Carney added that Obama is a “devoted Christian.”
* Fox News is incorrect. Obama does mention Easter in his weekend address, though he does so only briefly and not as a message or greeting to Christians celebrating the holiday.
Multiple multicultures - why can't we all just get along?
Peter Guillam tries to argue that mulitculturalism isn't so bad really because we're all so different as to be all the same. From The Guardian:
Imagine Steve, a white English man who can trace his ancestry back to the Norman conquest, who owns a small business, is a Tory, has children, lives in the countryside, loves cricket and is a practising Christian. Who does he have more in common with? Yousef, a Pakistan-born man who owns a small business, is a Tory, has children, loves cricket, lives in the countryside and is a practising Muslim? Or Katie, a female Welsh factory worker with no children, who hates all forms of competitive sport, is an atheist city-dweller and a member of the Socialist Workers party? If culture means shared values, then Steve has far more in common with Yousef than with Katie.
Family man? Loves cricket? Practising Muslim? Kerr-boooom!
Daffy politics and taffy voice aside, give me Katie or give me death.
Tennesseeâ€˜s Material Support Act - SB1028/HB1353 â€“ Advances Towards Possible Enactment
Muslim Protesters at Tennesee Legislature
Hundreds of Muslims thronged the plaza before Tennessee’s Capitol Building in Nashville today. They gathered to protest legislation, Senate Bill 1028/ House Bill 1353, which they claim is a thinly disguised attack on Islamic Sharia law. Renamed the Material Support Act, its co-authors, Rep. Judd Matheny and Sen. Bill Ketron had expunged original references to Islam, Sharia and terms like ‘designated Sharia groups’ instead modeling it on federal terrorism legislation. The original intent of the legislation was to expose underlying Islamic political doctrine aimed at supplanting both the US and Tennessee State Constitutions, federal and state human and civil rights laws and statutes.
Watch this Channel 4 WSMV report on today’s Muslim community protests at the Tennessee State Capitol.
Could you, one day in the near future, be subject to arrest in Tennessee simply because the faith you were born into and believe in contains principles that state officials disagree with?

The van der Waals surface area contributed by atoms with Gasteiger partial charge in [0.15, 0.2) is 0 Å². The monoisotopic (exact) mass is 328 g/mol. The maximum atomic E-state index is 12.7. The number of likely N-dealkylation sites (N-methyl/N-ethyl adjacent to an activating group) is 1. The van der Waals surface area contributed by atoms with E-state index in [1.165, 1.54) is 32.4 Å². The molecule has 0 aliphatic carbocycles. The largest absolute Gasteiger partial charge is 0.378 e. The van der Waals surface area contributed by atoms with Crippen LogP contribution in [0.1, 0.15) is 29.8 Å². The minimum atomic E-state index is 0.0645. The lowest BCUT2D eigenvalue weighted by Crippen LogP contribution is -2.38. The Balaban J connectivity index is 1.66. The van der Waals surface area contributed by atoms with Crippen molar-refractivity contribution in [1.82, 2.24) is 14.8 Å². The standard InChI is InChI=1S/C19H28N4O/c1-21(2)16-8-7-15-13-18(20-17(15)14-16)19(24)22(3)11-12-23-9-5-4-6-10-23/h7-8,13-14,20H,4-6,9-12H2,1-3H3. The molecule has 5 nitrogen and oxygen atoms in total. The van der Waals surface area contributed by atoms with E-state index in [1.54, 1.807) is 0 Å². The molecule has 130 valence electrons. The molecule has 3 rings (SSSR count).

The answer, sadly, is yes — if legislators and the governor approve Senate Bill 1028/House Bill 1353, formerly known as the “anti-Shariah law bill’’ and newly worded to quash concerns over its potential to stir up discrimination against Muslims in Tennessee.
The rewording did not work. This bill, now presented as an anti-terrorism measure, manages through its broadened vagueness to demonize not only Muslims — its prime target — but any group because of its ideology, even if its conduct is exemplary and its members break no laws.
Under pressure, Sen. Bill Ketron’s and Rep. Judd Matheny’s bill has been refashioned to remove pages and pages of reference to the evils of Shariah law, which is based in Islam but is not known to be practiced anywhere in Tennessee. What they did not remove was the ability of the governor and state attorney general to designate a group as a domestic or foreign terrorist organization based on its thoughts and not its deeds.
In their attempt to remove the proposed law’s conflict with the First Amendment, the Republican legislators seem to have forgotten about the Fourth Amendment protections against unreasonable search and seizure and the Fifth Amendment guarantee of a fair trial and due process. Incidentally, they still have First Amendment problems, too, in terms of religious freedom and the right to peaceably assemble.
Still Ketron and Matheny will tell you that the law now mirrors federal statute on designating groups as providing “material support’’ to terrorists.
As the American Civil Liberties Union has pointed out, with the federal law in place, why add a redundant state law?
Notwithstanding these objections raised in the Tennessean editorial, today, SB 1028/HB1353 passed the House Judiciary Committee 12 to 4 (1 Republican and Three Democrats dissenting) and the Senate Judiciary Committee (6 to 3). Both measures will now go to the respective finance committees in the House and Senate for consideration. Should the law become enacted it will mark a first for Tennessee and the nation; certainly, it would be an interesting precedent for other states to consider adopting. If that occurs it will set the stage for the arrival of Islam critic, Dutch Freedom Party leader Geert Wilders given his appearances in Mid-May at both public and private meetings in Middle Tennessee.
Doubtless, the US Department of Justice (DOJ) might intervene seeking to overturn the law based on conflicts with existing federal terrorism laws and perhaps First, Fourth and Fourteen Amendment issues. Muslims, as represented by what was said by the Imam of the Nashville Islamic Center, Mohamed Ahmed and many of the Muslim protesters bussed into downtown Nashville today, would contend that the law is a thinly disguised attempt to paint Islam and Sharia as a terrorist ideology. This reflects the First Amendment Freedom of Worship matters raised in Murfreesboro Chancery Court Hearings of last fall. You may recall that the US Attorney for Middle Tennessee and the Interfaith Committee on Mosques formed by the ADL filed amicus briefs during the Murfreesboro Chancery Court hearings on the expansion project of the Islamic Center of Murfreesboro last September based on these issues and federal laws exempting religious institutions from local zoning approvals under the provisions of the Religious Land Use and Institutionalized Persons Act of 2000. For these reasons and others, the odds are probably better than even that the Obama Administration’s DOJ would quickly bring filings in Federal courts seeking to overturn the Tennessee Material Support Act.